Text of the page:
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Creating IPv4 Address Spaces

IPv4 IP Addressing
You can configure networks to use unicast, broadcast, or multicast data packet delivery methods to transmit content between computers running Windows Server 2008. You can assign IP addresses to computers on a network to ensure that the appropriate content is delivered to the appropriate location. IP addresses are organized into classes, such as A, B, C, and internal IP address, to accommodate networks of varying sizes. You can perform subnetting to divide the IP address space of a large network into smaller networks that are controlled by routers. The process of subnetting makes IP communication easy.

Overview of Content Delivery

On a network, content is delivered in data packets. In a unicast delivery, the data packets are delivered on a one-to-one basis between two hosts. In a broadcast delivery, data packets are sent from one host to all other hosts on a network. In a multicast delivery, data packets are sent from one host to a group of hosts. The destination IP address that receives the data packet is recognized by all hosts. In a direct delivery, data packets are sent to the destination by addressing the packet to the destinations physical address. The different types of network content are static content, such as Basic Hypertext Markup Language (HTML) Web pages; dynamic content, such as Web pages that display the IP address of a user accessing the content; and streaming content, such as online video.

How Does Unicast Delivery Work

Unicast delivery is a one-to-one data packet delivery method in which a network enables the transfer of a data packet to one receiver, such as from a server to a local area network (LAN) workstation. Unicast delivery is the most common mode of communication on a network. The destination IP address of a unicast data packet is the IP address of the host to which the content or data is being delivered.

In a unicast environment, multiple users might want to access the same content, such as a video clip, from the same server at the same time. However, duplicate data streams are sent from the server to the user. Therefore, each user receives a separate data stream, leading to increased network traffic. You can use the unicast data packet delivery method for Domain Name System (DNS) lookups, for accessing Web sites, for transferring files, and for validating network credentials upon logon.

Types of Network Content


Content type Static Description Static content is data that is the same for all users who access it. Static content does not change based on where the users access the content from, or which user accesses the content. This is the most common type of data on all networks. Some examples of static content are: Basic HTML Web pages Microsoft Office Word documents Microsoft Office PowerPoint slides Dynamic content is data that can change each time a user accesses it. This content type depends on variables such as the user and the users location. This content type is most commonly found in Web sites and Web-based applications. You can create dynamic content by using ASP and ASP.NET. These methods use scripts in Web pages. The scripts are processed by the server to generate the Web pages that are delivered to users. Some examples of dynamic content are: Streaming A Web page that displays a users name when the user accesses the Web site. A Web page that displays the IP address of a user who accesses the content. A Web page that changes content depending on the location of the user.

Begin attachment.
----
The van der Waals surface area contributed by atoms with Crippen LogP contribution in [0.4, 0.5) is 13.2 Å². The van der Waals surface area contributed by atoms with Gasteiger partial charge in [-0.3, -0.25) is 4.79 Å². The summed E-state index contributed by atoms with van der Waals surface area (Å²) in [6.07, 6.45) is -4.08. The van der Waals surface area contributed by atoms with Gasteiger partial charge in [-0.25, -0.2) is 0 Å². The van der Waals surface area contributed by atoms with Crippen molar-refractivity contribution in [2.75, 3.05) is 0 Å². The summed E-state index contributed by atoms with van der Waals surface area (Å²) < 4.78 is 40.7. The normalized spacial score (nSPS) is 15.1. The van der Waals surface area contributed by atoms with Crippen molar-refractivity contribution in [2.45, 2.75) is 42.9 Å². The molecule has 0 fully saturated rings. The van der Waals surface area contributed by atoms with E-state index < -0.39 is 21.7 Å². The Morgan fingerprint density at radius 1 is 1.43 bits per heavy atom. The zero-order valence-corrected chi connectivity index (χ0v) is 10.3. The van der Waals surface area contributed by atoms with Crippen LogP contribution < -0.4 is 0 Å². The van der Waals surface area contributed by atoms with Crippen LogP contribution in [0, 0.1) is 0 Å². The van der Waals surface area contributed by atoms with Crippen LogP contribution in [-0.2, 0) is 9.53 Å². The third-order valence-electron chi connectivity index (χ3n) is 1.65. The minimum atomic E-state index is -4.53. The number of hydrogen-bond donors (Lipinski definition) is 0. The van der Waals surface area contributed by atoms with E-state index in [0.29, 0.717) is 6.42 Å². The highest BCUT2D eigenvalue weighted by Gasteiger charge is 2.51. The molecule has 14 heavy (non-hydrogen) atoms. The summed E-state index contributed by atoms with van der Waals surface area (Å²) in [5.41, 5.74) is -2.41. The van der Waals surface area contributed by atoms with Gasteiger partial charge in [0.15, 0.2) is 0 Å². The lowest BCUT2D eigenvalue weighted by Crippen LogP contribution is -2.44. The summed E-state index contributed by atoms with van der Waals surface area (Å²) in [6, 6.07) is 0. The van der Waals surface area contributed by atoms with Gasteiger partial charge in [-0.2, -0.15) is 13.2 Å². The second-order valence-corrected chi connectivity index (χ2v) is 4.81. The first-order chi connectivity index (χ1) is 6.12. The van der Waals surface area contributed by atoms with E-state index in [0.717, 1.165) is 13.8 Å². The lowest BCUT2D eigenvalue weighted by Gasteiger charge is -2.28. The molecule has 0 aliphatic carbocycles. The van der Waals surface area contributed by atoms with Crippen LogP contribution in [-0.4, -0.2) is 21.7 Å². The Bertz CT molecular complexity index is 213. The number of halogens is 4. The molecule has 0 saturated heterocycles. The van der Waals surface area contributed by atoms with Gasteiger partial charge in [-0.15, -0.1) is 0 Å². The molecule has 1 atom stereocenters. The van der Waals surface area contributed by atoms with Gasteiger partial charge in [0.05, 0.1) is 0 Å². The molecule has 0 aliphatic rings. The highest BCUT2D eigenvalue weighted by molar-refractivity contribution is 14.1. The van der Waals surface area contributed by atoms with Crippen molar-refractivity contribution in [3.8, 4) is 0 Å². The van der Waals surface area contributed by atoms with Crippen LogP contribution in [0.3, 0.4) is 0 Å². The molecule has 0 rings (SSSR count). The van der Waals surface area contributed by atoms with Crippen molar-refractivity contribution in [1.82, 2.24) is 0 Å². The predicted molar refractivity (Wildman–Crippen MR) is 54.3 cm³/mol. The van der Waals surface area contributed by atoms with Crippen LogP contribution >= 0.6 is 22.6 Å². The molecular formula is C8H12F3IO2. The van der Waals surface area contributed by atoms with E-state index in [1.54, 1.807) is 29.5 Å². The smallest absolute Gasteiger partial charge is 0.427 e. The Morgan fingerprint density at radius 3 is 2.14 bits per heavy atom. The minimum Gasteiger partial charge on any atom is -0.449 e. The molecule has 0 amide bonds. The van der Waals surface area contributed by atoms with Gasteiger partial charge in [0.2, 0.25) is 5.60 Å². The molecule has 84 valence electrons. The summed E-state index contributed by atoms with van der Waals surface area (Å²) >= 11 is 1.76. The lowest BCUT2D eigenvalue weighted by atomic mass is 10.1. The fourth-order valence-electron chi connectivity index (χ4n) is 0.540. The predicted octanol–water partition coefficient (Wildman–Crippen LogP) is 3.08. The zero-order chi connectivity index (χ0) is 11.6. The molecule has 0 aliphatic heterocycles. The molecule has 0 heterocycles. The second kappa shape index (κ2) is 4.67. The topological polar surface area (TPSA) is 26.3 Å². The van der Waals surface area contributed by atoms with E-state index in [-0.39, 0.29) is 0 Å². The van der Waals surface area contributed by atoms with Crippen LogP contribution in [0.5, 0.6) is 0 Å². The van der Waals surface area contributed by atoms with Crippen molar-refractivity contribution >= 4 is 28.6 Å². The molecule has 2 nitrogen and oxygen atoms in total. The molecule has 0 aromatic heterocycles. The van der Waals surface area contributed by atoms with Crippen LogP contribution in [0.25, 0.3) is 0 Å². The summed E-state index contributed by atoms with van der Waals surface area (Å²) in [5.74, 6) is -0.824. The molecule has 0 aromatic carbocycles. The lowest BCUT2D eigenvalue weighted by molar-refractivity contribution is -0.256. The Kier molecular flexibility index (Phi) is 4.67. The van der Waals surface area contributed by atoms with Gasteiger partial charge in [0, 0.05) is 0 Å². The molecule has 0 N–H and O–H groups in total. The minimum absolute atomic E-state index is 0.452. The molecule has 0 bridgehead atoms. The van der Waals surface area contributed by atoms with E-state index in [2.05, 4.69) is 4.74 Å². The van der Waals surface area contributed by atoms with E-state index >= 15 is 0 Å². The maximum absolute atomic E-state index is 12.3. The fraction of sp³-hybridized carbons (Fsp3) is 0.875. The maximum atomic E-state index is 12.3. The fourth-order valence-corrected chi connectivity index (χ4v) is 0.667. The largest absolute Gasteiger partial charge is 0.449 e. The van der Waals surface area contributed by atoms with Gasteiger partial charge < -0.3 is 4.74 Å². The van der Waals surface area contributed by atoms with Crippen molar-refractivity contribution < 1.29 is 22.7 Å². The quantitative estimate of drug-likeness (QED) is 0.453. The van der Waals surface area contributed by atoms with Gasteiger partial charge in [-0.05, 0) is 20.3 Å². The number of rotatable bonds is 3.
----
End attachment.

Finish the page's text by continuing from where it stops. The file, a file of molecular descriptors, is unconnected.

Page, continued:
Dynamic

Streaming content is data that is delivered to users at the speed required for playback. Nonstreaming content is data that is delivered to users at the fastest possible speed that the client, servers, and network can support. This can increase network traffic and cause network congestion. Windows Server 2008 and Windows Media Services support streaming content. Some examples of streaming content are: Online radio stations Online video

How Does Multicast Packet Delivery Work


Multicast delivery is a one-to-many data packet delivery method in which a network enables the transfer of a data packet to multiple receivers on the network, at the same time. Multicast delivery is similar to broadcast delivery. However, in a multicast environment, content or data is sent to a specific group. In a broadcast environment, content is sent to all devices on a network.
A multicast data packet is addressed to an IP address in the range from 224.0.0.0 through 239.255.255.255. The multicast addresses that are used, are selected by the application that sends and receives content. All application clients and servers must use the same multicast address to communicate with each other. In a multicast data packet delivery method, you can forward multicast data packets by using routers. However, many routers do not forward multicast data packets by default. Routers on the Internet do not forward multicast data packets at all. A multicast data packet delivery method saves network bandwidth because bulk content is sent only once. For example, a host can deliver streaming audio and video to Windows Media Player clients without causing network traffic. The data packets travel from the source, for example, a server, and are then multiplied, or distributed, at switching points closer to the receivers, for example, multiple workstations

Overview of IP Communication